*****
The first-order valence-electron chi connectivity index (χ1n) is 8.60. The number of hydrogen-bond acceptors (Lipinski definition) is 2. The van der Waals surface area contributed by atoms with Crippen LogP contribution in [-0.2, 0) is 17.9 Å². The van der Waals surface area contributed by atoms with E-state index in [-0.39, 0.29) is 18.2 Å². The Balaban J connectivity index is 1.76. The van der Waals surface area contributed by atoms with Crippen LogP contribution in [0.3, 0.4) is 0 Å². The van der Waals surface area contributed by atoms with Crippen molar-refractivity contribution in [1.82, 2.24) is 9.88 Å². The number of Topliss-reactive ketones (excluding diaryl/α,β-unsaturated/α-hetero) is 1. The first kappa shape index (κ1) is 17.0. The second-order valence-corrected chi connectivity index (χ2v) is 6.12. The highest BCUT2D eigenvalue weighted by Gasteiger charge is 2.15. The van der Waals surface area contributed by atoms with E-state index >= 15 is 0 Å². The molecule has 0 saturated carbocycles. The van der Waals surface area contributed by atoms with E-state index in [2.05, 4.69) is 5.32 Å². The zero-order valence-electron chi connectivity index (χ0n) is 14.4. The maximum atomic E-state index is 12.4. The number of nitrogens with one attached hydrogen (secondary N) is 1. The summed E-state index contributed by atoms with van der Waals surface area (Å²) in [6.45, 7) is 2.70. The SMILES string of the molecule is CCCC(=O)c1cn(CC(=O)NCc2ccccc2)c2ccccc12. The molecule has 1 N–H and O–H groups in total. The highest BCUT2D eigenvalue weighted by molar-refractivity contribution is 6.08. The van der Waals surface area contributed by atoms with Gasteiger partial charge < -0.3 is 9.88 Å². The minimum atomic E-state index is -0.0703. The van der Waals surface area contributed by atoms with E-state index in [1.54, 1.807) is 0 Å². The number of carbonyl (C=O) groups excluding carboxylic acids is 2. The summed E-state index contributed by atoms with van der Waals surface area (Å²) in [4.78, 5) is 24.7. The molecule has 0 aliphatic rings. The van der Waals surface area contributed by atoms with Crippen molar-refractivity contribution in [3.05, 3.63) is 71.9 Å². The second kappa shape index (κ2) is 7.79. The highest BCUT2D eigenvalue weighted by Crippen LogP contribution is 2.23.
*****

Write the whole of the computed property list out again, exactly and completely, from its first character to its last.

The first-order valence-electron chi connectivity index (χ1n) is 8.60. The number of hydrogen-bond acceptors (Lipinski definition) is 2. The van der Waals surface area contributed by atoms with Crippen LogP contribution in [-0.2, 0) is 17.9 Å². The van der Waals surface area contributed by atoms with E-state index in [-0.39, 0.29) is 18.2 Å². The Balaban J connectivity index is 1.76. The van der Waals surface area contributed by atoms with Crippen LogP contribution in [0.3, 0.4) is 0 Å². The van der Waals surface area contributed by atoms with Crippen molar-refractivity contribution in [1.82, 2.24) is 9.88 Å². The number of Topliss-reactive ketones (excluding diaryl/α,β-unsaturated/α-hetero) is 1. The first kappa shape index (κ1) is 17.0. The second-order valence-corrected chi connectivity index (χ2v) is 6.12. The highest BCUT2D eigenvalue weighted by Gasteiger charge is 2.15. The van der Waals surface area contributed by atoms with E-state index >= 15 is 0 Å². The molecule has 0 saturated carbocycles. The van der Waals surface area contributed by atoms with E-state index in [2.05, 4.69) is 5.32 Å². The zero-order valence-electron chi connectivity index (χ0n) is 14.4. The maximum atomic E-state index is 12.4. The number of nitrogens with one attached hydrogen (secondary N) is 1. The summed E-state index contributed by atoms with van der Waals surface area (Å²) in [6.45, 7) is 2.70. The SMILES string of the molecule is CCCC(=O)c1cn(CC(=O)NCc2ccccc2)c2ccccc12. The molecule has 1 N–H and O–H groups in total. The highest BCUT2D eigenvalue weighted by molar-refractivity contribution is 6.08. The van der Waals surface area contributed by atoms with Gasteiger partial charge < -0.3 is 9.88 Å². The minimum atomic E-state index is -0.0703. The van der Waals surface area contributed by atoms with E-state index in [1.54, 1.807) is 0 Å². The number of carbonyl (C=O) groups excluding carboxylic acids is 2. The summed E-state index contributed by atoms with van der Waals surface area (Å²) in [4.78, 5) is 24.7. The molecule has 0 aliphatic rings. The van der Waals surface area contributed by atoms with Crippen molar-refractivity contribution in [3.05, 3.63) is 71.9 Å². The second kappa shape index (κ2) is 7.79. The highest BCUT2D eigenvalue weighted by Crippen LogP contribution is 2.23.